Victims of modern slavery

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Victims of Modern Slavery in the UK 2022

Sophie Blanchard’s research focuses on the National Referral Mechanism (NRM) and her recent MA dissertation project looked at the effectiveness of the NRM in identifying and protecting potential victims of modern slavery. Last year she summarised the 2021 Home Office Report on the NRM, and today she provides a follow-up analysis for 2022.

Sophie Blanchard
Sophie Blanchard, Modern Slavery Partnership Administrator

New statistics have been released by the Home Office, summarising information on people who have been identified as potential victims of modern slavery in the UK in 2022. The term ‘potential victims’ is used to denote that these are the figures relating to individuals referred into the NRM, or via the Duty to Notify process. These figures are likely to be significantly lower once individuals have been through the NRM’s two-tier decision-making process to determine that, on the balance of probabilities, a competent authority believes them to meet the definition of being victims of modern slavery. The statistical bulletin provides a breakdown of the number of potential victims that were referred into the National Referral Mechanism (NRM) or via the Duty to Notify process. It breaks down the data in several ways, including via the victims’ nationalities, gender, type of exploitation they experienced, and whether they were adults or children (here those under 18).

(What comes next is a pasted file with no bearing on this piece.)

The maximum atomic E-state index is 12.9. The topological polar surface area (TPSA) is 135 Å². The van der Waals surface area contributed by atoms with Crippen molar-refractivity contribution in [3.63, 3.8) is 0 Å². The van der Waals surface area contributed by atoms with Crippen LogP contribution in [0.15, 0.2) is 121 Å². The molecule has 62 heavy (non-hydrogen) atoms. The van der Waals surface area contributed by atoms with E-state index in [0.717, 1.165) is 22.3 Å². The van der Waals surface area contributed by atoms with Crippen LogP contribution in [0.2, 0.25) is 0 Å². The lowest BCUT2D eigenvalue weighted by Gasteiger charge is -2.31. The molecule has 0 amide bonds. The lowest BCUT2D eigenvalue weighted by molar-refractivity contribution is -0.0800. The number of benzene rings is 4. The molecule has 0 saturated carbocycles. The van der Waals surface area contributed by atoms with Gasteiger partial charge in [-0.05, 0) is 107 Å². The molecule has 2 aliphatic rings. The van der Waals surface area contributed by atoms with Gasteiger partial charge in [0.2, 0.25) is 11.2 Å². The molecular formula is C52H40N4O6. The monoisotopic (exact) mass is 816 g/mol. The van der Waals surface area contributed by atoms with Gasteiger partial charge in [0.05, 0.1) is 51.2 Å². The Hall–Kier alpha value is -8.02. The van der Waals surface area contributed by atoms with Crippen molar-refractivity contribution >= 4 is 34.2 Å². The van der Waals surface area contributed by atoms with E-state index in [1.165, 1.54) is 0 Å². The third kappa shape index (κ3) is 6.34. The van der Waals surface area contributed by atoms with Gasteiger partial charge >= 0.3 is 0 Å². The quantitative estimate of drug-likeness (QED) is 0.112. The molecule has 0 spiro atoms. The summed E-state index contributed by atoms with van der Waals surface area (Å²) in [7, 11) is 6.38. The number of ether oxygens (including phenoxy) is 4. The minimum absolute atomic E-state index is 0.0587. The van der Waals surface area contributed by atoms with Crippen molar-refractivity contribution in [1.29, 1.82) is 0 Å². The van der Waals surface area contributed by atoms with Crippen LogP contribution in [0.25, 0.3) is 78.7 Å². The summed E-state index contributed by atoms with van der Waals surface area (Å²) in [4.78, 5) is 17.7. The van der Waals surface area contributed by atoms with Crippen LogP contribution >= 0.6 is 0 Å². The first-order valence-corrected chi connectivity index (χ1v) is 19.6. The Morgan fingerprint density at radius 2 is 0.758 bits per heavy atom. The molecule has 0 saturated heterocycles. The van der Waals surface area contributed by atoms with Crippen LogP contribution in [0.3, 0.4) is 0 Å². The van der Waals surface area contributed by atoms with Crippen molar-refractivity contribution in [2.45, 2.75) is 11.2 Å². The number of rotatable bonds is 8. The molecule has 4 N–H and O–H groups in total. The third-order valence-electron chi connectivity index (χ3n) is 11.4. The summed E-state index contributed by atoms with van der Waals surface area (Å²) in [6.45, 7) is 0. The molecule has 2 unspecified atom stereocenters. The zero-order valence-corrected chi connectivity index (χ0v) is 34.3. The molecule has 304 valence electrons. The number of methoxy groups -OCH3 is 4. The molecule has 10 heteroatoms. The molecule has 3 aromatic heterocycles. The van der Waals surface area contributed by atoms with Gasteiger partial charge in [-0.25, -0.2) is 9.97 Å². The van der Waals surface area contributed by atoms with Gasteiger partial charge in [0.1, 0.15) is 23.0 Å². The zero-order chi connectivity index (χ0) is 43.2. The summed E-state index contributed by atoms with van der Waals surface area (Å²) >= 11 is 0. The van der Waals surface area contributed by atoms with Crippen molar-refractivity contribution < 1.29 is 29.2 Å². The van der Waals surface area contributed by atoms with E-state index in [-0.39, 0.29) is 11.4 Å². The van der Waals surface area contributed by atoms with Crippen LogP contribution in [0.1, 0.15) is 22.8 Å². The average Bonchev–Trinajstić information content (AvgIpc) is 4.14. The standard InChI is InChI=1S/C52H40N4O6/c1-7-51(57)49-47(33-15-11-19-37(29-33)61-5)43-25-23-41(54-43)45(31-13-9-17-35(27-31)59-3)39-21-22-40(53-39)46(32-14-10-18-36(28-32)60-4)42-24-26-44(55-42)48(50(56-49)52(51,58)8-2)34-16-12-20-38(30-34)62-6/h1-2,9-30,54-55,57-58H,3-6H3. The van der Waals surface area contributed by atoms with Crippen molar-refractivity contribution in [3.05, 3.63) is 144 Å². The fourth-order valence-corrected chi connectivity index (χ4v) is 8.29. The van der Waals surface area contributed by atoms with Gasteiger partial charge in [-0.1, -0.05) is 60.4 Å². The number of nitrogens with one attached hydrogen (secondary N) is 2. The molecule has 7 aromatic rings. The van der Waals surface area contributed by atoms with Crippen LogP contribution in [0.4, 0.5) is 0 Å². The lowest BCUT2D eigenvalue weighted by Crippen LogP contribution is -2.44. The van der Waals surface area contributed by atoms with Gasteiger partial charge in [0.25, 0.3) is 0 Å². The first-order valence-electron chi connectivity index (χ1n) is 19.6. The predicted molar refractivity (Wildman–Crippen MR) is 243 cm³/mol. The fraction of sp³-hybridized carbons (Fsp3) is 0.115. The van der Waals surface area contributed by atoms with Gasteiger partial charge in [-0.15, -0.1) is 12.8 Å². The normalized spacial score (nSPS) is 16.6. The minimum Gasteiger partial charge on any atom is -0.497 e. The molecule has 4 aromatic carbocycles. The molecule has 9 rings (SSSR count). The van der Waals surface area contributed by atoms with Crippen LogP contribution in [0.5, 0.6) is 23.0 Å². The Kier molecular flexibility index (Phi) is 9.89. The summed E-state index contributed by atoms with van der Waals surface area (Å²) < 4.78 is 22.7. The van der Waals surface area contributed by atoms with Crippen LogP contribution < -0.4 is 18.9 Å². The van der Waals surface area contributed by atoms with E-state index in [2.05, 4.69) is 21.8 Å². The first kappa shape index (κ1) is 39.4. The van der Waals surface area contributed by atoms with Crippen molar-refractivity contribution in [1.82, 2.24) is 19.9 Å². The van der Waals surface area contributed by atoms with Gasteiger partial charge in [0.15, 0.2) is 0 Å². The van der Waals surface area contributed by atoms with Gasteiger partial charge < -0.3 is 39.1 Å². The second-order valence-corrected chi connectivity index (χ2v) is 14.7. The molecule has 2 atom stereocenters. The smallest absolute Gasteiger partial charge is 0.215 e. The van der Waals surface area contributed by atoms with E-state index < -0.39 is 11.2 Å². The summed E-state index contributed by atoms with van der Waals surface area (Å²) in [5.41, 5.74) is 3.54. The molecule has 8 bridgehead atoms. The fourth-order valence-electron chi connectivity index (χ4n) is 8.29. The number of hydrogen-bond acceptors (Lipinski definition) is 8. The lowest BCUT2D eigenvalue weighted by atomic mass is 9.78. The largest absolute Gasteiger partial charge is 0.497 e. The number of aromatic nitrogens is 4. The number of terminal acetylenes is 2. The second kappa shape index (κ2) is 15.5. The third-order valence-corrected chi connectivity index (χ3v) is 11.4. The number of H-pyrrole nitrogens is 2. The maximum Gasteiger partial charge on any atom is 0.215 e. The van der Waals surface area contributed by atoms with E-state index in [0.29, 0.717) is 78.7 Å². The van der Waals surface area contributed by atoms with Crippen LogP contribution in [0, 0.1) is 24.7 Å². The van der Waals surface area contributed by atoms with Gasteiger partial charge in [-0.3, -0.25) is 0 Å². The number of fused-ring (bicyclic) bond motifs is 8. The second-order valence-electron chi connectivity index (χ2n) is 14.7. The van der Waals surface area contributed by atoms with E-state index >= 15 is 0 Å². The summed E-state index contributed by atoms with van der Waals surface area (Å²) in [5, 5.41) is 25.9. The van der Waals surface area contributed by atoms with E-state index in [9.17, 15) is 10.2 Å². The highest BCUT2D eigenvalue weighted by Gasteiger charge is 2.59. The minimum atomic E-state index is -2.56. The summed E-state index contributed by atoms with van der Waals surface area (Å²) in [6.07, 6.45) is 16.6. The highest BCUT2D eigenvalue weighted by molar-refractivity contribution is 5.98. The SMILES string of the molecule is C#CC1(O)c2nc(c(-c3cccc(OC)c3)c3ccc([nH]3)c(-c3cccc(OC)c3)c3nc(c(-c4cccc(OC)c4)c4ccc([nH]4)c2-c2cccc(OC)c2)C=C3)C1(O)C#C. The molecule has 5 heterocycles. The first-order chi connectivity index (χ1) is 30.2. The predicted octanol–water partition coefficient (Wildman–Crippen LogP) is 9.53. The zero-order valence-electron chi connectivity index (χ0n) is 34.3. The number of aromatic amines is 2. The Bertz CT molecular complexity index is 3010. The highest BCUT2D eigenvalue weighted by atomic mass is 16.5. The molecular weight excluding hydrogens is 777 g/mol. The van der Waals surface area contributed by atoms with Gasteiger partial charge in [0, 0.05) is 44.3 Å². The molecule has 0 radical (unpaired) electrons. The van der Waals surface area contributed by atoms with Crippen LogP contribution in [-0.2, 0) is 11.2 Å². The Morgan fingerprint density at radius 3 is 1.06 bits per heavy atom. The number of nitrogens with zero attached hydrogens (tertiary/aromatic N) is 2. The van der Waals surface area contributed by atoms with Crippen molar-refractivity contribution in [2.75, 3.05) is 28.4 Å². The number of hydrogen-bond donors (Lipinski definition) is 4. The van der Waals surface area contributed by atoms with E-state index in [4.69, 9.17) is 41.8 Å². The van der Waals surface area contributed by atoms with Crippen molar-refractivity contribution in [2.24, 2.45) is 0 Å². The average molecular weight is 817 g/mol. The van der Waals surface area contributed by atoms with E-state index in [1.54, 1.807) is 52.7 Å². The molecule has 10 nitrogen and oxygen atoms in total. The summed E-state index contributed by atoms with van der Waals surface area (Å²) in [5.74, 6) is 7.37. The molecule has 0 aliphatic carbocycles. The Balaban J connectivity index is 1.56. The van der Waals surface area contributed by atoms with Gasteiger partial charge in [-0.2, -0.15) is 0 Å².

The NRM, which was established in 2009, is the framework used in the UK to identify and support potential victims of modern slavery who have been identified by a set list of First Responders. The Duty to Notify process collects data on adults who do not consent to be referred to the NRM (children are not required to give consent). Combined, these figures give an estimate of the picture of modern slavery in the UK.

How many people have been identified?

In 2022, 16,938 potential victims of modern slavery in the UK were referred to the Home Office, which represents a 33% increase compared to the 12,727 potential victims referred in 2021. The number of potential victims of modern slavery in the UK shows a pattern of yearly increases as illustrated in the table below (apart from a slight decrease in 2020, commonly noted to be a result of the national lockdowns in response to the Covid-19 pandemic):


Number of Referrals




















The number of referrals received in 2022 has been the highest since the NRM began in 2009. However, the increase in referrals does not necessarily correlate with there being more victims but could indicate that First Responders are improving at identifying potential victims. Reports via the Duty to Notify process alone have increased from 3,190 reports in 2021 to 4,580 reports of potential victims in 2022, which indicates a better awareness of this system amongst professionals.

Are the victims adults or children?